Summer XC Running Tips + Sample Schedule

running

Hey guys! Sorry, but I’ve been super busy with my internship + other busy work that I haven’t had real time to sit down and just write. Thankfully, I managed to carve out a bit of time today to sit down a jot a bit of my thoughts down.

Firstly, I can’t believe a month of summer has already gone by! It seems like just days ago I got off on summer break. Admittedly, I don’t feel like I spent my month as productively as I could’ve, but I guess that’s why it’s called summer break, right?  

At least my summer running has been going pretty well! Having gotten injured last summer in preparation for XC and also this past track season (which is so dreadful), I knew I did not want to risk any injury this summer. So, I decided to be super careful with my buildup, and make the effort to track all my runs (miles, workout, comments) in a google spreadsheet to track my weekly progress and see how I was feeling. Surprisingly, it has worked really well for me so far (crossing my fingers) and though I’m nowhere near optimal shape/speed for XC season yet, I’m getting there slowly but surely.

I wanted to share a few of my key workouts/runs I do each week, and also a brief sample/overview of my current training schedule. Everyone’s running fitness and level is different, but I hope this can give you just a little glimpse and inspiration!

Here are some of the more major workouts/runs I’ve been doing, and that you can try out too:

#1) Fartlek Workout

Fartlek, the swedish word for “speed play”, is just like what it sounds like: it’s basically a continuous run where you vary your speed in between, interchanging between running hard and running easy. Fartlek workouts are great for people of any fitness level because you can make it as easy or as hard as you want, depending on your current shape/how you’re feeling that day. Fartleks are usually run outside on a trail/route, preferably with some rolling hills. These runs are great because they are challenging, but you finish feeling refreshed rather than fatigued.

A sample of some fartlek workout ideas are:

  • Hilly Route: Run hard uphill, easy run on flats, run hard on downhills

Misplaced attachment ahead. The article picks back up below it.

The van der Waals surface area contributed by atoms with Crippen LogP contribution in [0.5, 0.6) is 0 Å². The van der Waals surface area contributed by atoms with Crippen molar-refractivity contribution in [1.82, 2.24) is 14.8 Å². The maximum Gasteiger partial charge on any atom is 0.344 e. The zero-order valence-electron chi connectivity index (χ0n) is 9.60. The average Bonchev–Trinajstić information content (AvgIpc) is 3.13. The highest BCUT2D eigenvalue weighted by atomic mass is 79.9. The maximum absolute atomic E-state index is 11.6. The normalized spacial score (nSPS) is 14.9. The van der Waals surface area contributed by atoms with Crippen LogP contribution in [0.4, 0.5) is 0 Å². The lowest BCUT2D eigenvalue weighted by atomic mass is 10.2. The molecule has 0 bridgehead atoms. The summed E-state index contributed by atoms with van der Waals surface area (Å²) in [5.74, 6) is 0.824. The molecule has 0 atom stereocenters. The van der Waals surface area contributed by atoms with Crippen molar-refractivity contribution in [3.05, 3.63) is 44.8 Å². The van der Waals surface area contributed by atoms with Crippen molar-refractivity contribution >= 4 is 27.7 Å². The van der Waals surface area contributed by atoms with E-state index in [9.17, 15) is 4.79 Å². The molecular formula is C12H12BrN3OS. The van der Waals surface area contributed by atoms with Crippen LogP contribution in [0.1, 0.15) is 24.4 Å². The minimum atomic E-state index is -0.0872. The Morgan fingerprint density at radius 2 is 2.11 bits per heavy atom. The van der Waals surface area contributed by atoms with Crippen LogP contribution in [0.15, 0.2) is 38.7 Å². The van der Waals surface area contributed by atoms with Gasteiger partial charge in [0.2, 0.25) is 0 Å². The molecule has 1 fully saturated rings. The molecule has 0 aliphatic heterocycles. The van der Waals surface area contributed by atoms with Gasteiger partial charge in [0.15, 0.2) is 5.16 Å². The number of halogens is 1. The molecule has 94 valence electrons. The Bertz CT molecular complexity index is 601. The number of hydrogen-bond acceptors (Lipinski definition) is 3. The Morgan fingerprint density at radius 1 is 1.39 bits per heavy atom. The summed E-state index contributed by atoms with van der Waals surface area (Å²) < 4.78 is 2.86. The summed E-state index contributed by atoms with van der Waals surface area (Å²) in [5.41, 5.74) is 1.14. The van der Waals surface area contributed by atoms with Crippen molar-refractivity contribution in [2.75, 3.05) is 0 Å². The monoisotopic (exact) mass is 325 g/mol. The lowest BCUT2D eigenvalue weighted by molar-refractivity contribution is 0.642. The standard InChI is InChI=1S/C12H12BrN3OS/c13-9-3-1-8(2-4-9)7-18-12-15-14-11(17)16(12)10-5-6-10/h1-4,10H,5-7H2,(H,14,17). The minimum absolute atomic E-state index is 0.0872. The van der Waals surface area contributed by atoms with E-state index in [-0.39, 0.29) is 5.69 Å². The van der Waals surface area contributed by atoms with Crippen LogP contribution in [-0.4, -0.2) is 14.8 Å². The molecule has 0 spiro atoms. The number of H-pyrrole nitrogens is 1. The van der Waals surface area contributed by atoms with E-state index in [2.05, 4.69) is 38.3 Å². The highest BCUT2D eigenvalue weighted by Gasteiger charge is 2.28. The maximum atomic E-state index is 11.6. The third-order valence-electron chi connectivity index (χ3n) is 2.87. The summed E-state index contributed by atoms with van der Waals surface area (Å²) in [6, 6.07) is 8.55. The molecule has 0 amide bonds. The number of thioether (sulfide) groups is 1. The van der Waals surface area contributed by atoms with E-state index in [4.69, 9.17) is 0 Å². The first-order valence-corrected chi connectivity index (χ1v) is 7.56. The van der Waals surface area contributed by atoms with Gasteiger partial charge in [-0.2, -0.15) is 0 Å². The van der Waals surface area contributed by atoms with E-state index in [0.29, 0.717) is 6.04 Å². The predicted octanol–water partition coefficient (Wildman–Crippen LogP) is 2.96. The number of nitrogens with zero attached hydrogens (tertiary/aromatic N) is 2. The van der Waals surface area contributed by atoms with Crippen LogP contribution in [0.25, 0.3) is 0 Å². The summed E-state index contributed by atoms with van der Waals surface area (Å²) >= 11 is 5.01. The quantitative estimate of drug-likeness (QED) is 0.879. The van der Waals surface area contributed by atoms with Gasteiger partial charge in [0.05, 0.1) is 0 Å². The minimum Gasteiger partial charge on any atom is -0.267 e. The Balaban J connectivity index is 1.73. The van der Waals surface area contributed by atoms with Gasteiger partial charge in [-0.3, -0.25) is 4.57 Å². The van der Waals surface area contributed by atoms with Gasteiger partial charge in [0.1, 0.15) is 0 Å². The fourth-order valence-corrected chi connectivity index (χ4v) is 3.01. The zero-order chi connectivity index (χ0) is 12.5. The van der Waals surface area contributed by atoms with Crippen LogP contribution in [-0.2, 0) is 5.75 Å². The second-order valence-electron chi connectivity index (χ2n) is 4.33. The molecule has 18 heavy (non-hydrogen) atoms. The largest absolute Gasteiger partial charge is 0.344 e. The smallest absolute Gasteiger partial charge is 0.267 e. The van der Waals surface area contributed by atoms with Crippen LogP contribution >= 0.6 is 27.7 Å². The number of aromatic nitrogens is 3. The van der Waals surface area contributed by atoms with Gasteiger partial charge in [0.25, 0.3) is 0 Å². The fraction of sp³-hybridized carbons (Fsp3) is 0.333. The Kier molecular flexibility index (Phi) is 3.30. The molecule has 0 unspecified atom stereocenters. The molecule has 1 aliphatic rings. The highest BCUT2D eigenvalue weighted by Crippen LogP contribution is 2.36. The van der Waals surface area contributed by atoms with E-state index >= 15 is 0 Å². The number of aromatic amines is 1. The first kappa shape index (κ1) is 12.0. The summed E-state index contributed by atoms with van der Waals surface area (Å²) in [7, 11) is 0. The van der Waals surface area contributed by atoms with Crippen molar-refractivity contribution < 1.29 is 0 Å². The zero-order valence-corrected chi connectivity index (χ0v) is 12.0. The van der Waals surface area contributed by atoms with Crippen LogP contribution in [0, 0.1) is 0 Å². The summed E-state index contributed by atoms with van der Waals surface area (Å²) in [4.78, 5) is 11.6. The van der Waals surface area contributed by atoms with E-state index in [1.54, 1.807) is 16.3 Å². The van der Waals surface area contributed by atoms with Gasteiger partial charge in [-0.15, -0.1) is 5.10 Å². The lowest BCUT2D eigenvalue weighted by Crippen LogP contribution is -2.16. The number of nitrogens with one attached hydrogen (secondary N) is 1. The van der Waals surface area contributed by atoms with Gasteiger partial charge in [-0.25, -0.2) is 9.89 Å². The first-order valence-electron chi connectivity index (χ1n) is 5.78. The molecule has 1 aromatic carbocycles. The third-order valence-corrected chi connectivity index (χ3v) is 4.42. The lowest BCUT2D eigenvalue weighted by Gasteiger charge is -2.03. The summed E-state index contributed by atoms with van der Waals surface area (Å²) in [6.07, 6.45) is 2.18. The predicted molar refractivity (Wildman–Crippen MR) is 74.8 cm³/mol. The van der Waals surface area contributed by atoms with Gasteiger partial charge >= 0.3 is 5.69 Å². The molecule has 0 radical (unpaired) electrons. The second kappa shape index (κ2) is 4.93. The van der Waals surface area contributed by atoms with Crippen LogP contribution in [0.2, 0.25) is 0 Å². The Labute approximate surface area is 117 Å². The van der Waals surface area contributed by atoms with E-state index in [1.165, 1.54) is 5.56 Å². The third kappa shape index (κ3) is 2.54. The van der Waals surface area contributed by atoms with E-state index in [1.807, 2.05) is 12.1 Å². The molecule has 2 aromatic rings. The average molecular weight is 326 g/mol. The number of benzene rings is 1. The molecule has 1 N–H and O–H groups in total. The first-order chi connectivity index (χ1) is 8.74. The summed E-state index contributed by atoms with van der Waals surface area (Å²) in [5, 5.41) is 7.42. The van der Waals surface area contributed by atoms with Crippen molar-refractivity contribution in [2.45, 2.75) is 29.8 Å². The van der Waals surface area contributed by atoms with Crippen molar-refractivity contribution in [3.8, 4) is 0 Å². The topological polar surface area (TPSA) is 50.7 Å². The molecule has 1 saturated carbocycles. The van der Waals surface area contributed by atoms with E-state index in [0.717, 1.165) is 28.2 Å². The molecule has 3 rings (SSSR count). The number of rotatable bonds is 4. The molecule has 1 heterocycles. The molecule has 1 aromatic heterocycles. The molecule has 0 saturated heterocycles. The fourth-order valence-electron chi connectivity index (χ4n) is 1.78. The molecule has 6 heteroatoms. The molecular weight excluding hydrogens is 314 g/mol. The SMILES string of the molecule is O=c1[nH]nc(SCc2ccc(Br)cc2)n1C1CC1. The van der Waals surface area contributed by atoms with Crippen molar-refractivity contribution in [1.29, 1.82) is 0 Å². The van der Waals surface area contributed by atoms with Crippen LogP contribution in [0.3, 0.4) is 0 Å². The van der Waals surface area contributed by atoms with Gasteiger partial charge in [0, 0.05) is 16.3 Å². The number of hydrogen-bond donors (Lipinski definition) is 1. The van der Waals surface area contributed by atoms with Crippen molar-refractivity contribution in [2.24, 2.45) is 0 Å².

• 4 mins “on” (faster pace, I usually run it at tempo pace, a pace I can hold for around 40 minutes) , 2 mins “off” ( recovery pace) x 4 times  + warmup and cooldown
  • 3 mins “on”, 2 mins “off” x5 + warmup and cooldown
  • Song: During the chorus, run hard, during the other parts, run slow

 

The great thing about this is that you can really adjust it to your own level. For some people, the “on” part may be a jog/run and “off” a simple walk, while for others the “on” would be run at 5k/tempo pace and “off” at recovery pace. You can also vary the number of times you run the fartlek ( thus adjusting the number of minutes you run). This run is especially great for cross country runners because during a race, you don’t know how far you’ve gone, so you really have to rely on feel for judgement.

 

#2) Tempo Run / Tempo Intervals

Tempo runs are one of the most important runs for cross country training. A tempo run is basically a steady effort/pace, usually somewhere around 10k pace or a bit slower. Tempo runs are great for developing your Lactate Threshold (LT), which basically determines how fast your body can clear lactic acid from your muscles. Tempo runs are great for developing strength, speed, and also stamina and mentality, as it really is learning to be comfortable in the “uncomfortable”. You should feel that the run is “comfortably hard”.

 

I like to run my tempo runs in 2 variations: sustained tempo runs or tempo intervals. Sustained tempo runs are anywhere from 15-30 minutes long at a tempo effort, while tempo intervals are interval runs at a tempo pace (or slightly faster). Depending on where your fitness level is, it’s easy to build up your tempo runs to a greater mileage/faster pace.

 

Some Tempo Run Ideas are:

  • 10 mins warm up, 20 mins sustained tempo, 10 mins cooldown